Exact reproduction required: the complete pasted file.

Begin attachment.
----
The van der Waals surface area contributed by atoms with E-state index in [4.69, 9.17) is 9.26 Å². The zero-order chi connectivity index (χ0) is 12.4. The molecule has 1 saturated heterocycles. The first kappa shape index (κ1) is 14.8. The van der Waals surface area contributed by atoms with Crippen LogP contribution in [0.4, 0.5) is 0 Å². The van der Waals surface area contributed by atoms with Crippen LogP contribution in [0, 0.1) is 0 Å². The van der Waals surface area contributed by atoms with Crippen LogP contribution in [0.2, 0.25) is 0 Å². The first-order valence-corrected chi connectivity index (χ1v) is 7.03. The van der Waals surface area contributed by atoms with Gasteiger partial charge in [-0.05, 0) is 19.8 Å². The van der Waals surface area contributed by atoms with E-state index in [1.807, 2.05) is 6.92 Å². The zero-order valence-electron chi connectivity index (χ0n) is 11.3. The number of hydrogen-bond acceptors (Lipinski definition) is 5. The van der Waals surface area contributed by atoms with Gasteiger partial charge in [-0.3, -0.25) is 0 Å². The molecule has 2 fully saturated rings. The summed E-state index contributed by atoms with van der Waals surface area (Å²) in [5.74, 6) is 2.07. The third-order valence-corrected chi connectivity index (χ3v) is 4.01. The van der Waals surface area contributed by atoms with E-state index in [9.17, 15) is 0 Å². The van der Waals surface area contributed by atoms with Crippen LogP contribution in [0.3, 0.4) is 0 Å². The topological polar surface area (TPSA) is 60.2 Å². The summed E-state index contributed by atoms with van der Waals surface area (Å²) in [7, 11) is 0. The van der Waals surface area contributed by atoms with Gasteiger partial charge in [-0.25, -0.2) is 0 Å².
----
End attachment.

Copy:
The van der Waals surface area contributed by atoms with E-state index in [4.69, 9.17) is 9.26 Å². The zero-order chi connectivity index (χ0) is 12.4. The molecule has 1 saturated heterocycles. The first kappa shape index (κ1) is 14.8. The van der Waals surface area contributed by atoms with Crippen LogP contribution in [0.4, 0.5) is 0 Å². The van der Waals surface area contributed by atoms with Crippen LogP contribution in [0, 0.1) is 0 Å². The van der Waals surface area contributed by atoms with Crippen LogP contribution in [0.2, 0.25) is 0 Å². The first-order valence-corrected chi connectivity index (χ1v) is 7.03. The van der Waals surface area contributed by atoms with Gasteiger partial charge in [-0.05, 0) is 19.8 Å². The van der Waals surface area contributed by atoms with E-state index in [1.807, 2.05) is 6.92 Å². The zero-order valence-electron chi connectivity index (χ0n) is 11.3. The number of hydrogen-bond acceptors (Lipinski definition) is 5. The van der Waals surface area contributed by atoms with Gasteiger partial charge in [-0.3, -0.25) is 0 Å². The molecule has 2 fully saturated rings. The summed E-state index contributed by atoms with van der Waals surface area (Å²) in [5.74, 6) is 2.07. The third-order valence-corrected chi connectivity index (χ3v) is 4.01. The van der Waals surface area contributed by atoms with E-state index in [9.17, 15) is 0 Å². The van der Waals surface area contributed by atoms with Crippen LogP contribution in [0.3, 0.4) is 0 Å². The topological polar surface area (TPSA) is 60.2 Å². The summed E-state index contributed by atoms with van der Waals surface area (Å²) in [7, 11) is 0. The van der Waals surface area contributed by atoms with Gasteiger partial charge in [-0.25, -0.2) is 0 Å².